Moseley v. EwingAnnotate this Case
79 So. 2d 776 (1955)
Allan Milton MOSELEY, Appellant, v. Charles E. EWING, Appellee.
Supreme Court of Florida. Special Division A.
April 22, 1955.
Rehearing Denied May 17, 1955.
*777 Henry Burnett and Fowler, White, Gillen Yancey & Humkey, Miami, for appellant.
Sylvester Adair, Homestead, and Samuels & Thomas, Hollywood, for appellee.
The appeal is from a judgment for damages in favor of the plaintiff in a suit involving an automobile accident that occurred on U.S. Highway No. 1 near Homestead, Florida. The plaintiff was injured when a motor vehicle which he was driving was hit from the rear by a motor vehicle driven by the defendant, as the plaintiff turned into the highway from an intersecting street.
During the course of the trial, plaintiff's counsel, on cross examination, asked the defendant if he had been charged with the offense of reckless driving as the result of the accident. An objection made by the defendant on the ground that the question was immaterial and irrelevant was overruled by the court, and the defendant answered the question in the affirmative. The defendant was then asked whether or not he had been convicted of reckless driving upon the charges lodged, and fined for the offense, to which the same objection was voiced, the same ruling was made, and the defendant was compelled to answer that he had been convicted of reckless driving and fined as the result of such conviction.
The defendant below contends that the refusal of the trial court to sustain the objections to the questions constituted reversible error. The plaintiff maintains that inasmuch as the only objection made was the general objection of immateriality and irrelevancy, the contention of the appellant is without merit.
We cannot agree with the position taken by the plaintiff.
Some of the decisions are to the effect that an objection to the admissibility of evidence on the general grounds of immateriality, irrelevancy or incompetency, without specifying why or in what particular the question is immaterial, irrelevant or incompetent, is tantamount to no objection at all and is generally insufficient upon which to predicate reviewable error. Shandrew v. Chicago, St. Paul, M. & O.R. Co., 8 Cir., 142 F. 320; Minchen v. Hart, 8 Cir., 72 F. 294; Eli Mining & Land Co. v. Carleton, 8 Cir., 108 F. 24; Davidson Steamship Co. v. United States, 8 Cir., 142 F. 315. But even the decisions that lay down this rule recognize that when the reasons for ruling a given question immaterial, irrelevant or incompetent are obviously and clearly discernible, an objection on these grounds, without more, will be sufficient. Shandrew v. Chicago, St. Paul, M. & O.R. Co., supra; Sparf v. United States, 156 U.S. 51, 15 S. Ct. 273, 39 L. Ed. 343; Burlington Ins. Co. v. *778 Miller, 8 Cir., 60 F. 254; Missouri Pac. Ry. Co. v. Hall, 8 Cir., 66 F. 868; Guarantee Co. of North America v. Phenix Ins. Co., 8 Cir., 124 F. 170. The same qualification is made in the opinions of this Court on the point: "`General objections to evidence proposed * * * are without weight before an appellate court, unless the evidence objected to is palpably prejudicial, improper, and inadmissible for any purpose or under any circumstances.'" Caldwell v. People's Bank of Sanford, 73 Fla. 1165, 75 So. 848, 852. (Emphasis supplied.) In the final analysis, as to the allegedly general nature of the objection on the ground of irrelevancy, that appears to be precisely the ground upon which the courts base the exclusion of evidence of criminal convictions that the obvious difference in objects, issues, procedure and results in civil and criminal proceedings, particularly in the case of traffic violations, renders such evidence clearly "not relevant or admissible." Pollard v. Harbin, 56 Ga. App. 172, 192 S.E. 234, 235, and cases cited in annotation 18 A.L.R.2d 1287. (Emphasis supplied.)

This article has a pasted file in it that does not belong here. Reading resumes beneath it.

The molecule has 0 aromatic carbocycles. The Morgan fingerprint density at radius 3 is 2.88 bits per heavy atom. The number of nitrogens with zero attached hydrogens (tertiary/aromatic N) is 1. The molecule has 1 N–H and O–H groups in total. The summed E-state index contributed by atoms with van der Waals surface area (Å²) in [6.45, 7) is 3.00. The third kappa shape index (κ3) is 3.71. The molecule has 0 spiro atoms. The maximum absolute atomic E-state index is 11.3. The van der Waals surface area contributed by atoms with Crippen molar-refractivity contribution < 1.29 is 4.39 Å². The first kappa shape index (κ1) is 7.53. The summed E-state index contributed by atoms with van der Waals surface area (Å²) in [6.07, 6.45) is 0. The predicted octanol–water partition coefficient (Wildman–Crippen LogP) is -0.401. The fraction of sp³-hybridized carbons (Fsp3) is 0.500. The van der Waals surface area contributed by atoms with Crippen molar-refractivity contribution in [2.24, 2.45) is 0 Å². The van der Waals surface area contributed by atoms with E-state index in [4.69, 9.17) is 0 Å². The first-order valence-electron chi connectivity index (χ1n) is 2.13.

It is established in this jurisdiction that a judgment of conviction in a criminal case is not admissible in a civil case to establish the truth of the facts on which it was rendered. Stevens v. Duke, Fla., 42 So. 2d 361; 30 Am.Jur., Judgments, Secs. 289-293, inclusive. And it does not appear that the precise inquiries directed to appellant, in the circumstances of this case, could have been properly made under any of the recognized exceptions to this rule. See annotation 18 A.L.R.2d 1307.
While we realize that a certified copy of the judgment in the criminal proceedings in which the defendant was convicted of reckless driving was not offered in the instant proceeding, as was the case in Stevens v. Duke, supra, the defendant was compelled by reason of the rulings of the trial court, to supply the identical information that would have been furnished by the introduction of the judgment of conviction; namely, that he had been convicted of reckless driving as the result of the accident. In principle, we can see no material difference between compelling the defendant to make this palpably prejudicial disclosure from the witness stand and allowing the plaintiff to put this clearly inadmissible evidence before the jury by the use of a certified copy of the judgment of conviction.
We hold, therefore, that the admission of the evidence, over the objection of the defendant, constituted reversible error, and that the reasons for ruling the questions immaterial or irrelevant to the issue were so "obviously and clearly discernible" that the general grounds urged by the defendant to the inadmissibility of such evidence were sufficient to require a ruling and to constitute a proper basis for a review of the error.
Other grounds for reversal of the judgment have been urged but in view of the conclusions we have reached we do not deem it necessary to decide them.
The judgment should be reversed and a new trial had on the issues made by the pleadings.
It is so ordered.
MATHEWS, C.J., TERRELL, J., and KANNER, Associate Justice, concur.